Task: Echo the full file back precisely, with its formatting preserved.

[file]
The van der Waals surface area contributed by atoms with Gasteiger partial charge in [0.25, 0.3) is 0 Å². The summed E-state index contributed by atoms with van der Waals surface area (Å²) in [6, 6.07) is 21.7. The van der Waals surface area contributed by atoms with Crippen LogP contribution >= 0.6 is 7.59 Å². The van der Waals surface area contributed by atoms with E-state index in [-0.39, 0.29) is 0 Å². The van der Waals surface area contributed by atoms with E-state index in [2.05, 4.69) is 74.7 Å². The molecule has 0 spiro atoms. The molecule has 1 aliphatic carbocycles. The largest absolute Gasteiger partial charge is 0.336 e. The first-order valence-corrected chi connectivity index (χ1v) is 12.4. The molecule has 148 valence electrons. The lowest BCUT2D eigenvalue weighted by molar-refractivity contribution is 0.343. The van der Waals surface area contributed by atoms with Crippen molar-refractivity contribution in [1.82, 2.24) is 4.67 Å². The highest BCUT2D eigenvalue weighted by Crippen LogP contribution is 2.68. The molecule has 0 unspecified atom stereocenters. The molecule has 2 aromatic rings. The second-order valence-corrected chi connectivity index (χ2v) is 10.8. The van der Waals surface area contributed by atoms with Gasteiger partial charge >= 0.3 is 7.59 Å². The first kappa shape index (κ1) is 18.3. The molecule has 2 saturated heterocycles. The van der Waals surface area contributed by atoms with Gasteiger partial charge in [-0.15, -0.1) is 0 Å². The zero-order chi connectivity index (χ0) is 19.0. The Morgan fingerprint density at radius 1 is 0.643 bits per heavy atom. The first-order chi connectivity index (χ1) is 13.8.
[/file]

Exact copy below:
The van der Waals surface area contributed by atoms with Gasteiger partial charge in [0.25, 0.3) is 0 Å². The summed E-state index contributed by atoms with van der Waals surface area (Å²) in [6, 6.07) is 21.7. The van der Waals surface area contributed by atoms with Crippen LogP contribution >= 0.6 is 7.59 Å². The van der Waals surface area contributed by atoms with E-state index in [-0.39, 0.29) is 0 Å². The van der Waals surface area contributed by atoms with E-state index in [2.05, 4.69) is 74.7 Å². The molecule has 0 spiro atoms. The molecule has 1 aliphatic carbocycles. The largest absolute Gasteiger partial charge is 0.336 e. The first-order valence-corrected chi connectivity index (χ1v) is 12.4. The molecule has 148 valence electrons. The lowest BCUT2D eigenvalue weighted by molar-refractivity contribution is 0.343. The van der Waals surface area contributed by atoms with Crippen molar-refractivity contribution in [1.82, 2.24) is 4.67 Å². The highest BCUT2D eigenvalue weighted by Crippen LogP contribution is 2.68. The molecule has 0 unspecified atom stereocenters. The molecule has 2 aromatic rings. The second-order valence-corrected chi connectivity index (χ2v) is 10.8. The van der Waals surface area contributed by atoms with Gasteiger partial charge >= 0.3 is 7.59 Å². The first kappa shape index (κ1) is 18.3. The molecule has 2 saturated heterocycles. The van der Waals surface area contributed by atoms with Gasteiger partial charge in [-0.15, -0.1) is 0 Å². The zero-order chi connectivity index (χ0) is 19.0. The Morgan fingerprint density at radius 1 is 0.643 bits per heavy atom. The first-order chi connectivity index (χ1) is 13.8.